Abstract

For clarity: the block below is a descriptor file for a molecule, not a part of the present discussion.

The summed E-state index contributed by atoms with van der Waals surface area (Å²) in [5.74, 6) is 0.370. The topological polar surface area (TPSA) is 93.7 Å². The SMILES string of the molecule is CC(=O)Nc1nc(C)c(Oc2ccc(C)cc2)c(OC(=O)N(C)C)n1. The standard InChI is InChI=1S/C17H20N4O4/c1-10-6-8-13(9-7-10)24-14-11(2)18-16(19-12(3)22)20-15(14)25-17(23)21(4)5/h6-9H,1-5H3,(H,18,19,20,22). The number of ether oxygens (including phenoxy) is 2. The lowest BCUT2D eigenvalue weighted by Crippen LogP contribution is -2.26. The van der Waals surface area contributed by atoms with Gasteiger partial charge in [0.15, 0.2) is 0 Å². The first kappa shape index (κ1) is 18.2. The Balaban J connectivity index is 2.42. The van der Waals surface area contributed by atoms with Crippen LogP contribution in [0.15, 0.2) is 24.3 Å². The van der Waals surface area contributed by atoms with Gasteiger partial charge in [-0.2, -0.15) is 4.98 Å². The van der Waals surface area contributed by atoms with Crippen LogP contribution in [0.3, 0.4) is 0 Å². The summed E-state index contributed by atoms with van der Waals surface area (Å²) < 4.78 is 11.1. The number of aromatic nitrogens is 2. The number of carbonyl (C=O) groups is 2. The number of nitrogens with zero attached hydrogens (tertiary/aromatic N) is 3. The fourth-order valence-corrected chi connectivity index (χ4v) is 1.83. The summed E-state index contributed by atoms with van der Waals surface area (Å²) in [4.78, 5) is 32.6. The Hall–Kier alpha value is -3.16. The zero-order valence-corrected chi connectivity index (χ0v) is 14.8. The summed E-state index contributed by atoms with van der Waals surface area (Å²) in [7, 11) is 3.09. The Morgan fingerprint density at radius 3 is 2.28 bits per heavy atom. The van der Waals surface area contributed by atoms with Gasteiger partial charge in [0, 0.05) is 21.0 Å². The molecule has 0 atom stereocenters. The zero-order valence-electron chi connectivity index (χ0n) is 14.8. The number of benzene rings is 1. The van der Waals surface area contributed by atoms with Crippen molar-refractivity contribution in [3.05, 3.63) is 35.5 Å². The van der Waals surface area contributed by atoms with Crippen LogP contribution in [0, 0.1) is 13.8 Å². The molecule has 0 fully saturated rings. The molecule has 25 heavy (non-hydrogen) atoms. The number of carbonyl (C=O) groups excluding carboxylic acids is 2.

A rhyolite in the Hemlock Formation, a mostly bimodal submarine volcanic deposit that is laterally correlative with the Negaunee Iron-formation, yields a sensitive high-resolution ion microprobe (SHRIMP) U–Pb zircon age of 1874 ± 9 Ma, but also contains inherited Archean zircons as old as 3.8  Ga. This precise age determination for the classic Paleoproterozoic stratigraphic sequence of northern Michigan, the Marquette Range Supergroup (MRS), necessitates modification of previous depositional and tectonic models. Our new data indicate that the Menominee Group, previously ascribed to continental rifting during early, pre-collision phases of the Penokean orogenic cycle, is coeval with arc-related volcanic rocks now preserved as accreted terranes immediately to the south and is more aptly interpreted as a foredeep deposit. We interpret these to be second-order basins created by oblique subduction of the continental margin rather than basins formed on a rifting margin. Along with a recently reported age for the Gunflint Formation in Ontario of 1878 ± 2 Ma, our data suggest that an extensive foredeep in the western Lake Superior region was the locus of iron-formation deposition during arc accretion from the south. Further, we interpret the lower MRS (Chocolay Group), a glaciogenic and shallow-marine succession that lies atop Archean basement, to be equivalent to the upper part of the Huronian Supergroup of Ontario and to represent the original continental rifting and passive-margin phase of the Penokean cycle. The upper MRS (Baraga Group) represents deeper marine basins, dominated by turbidites and lesser volcanic rocks, resulting from increased subsidence and continued collision. A stitching pluton, which cuts correlatives of the Hemlock Formation in a thrust sheet, yielded a U–Pb zircon age of 1833 ± 6 Ma, consistent with other post-tectonic plutons in Wisconsin and northern Michigan, indicating that Penokean convergence lasted no longer than ∼40 million years.

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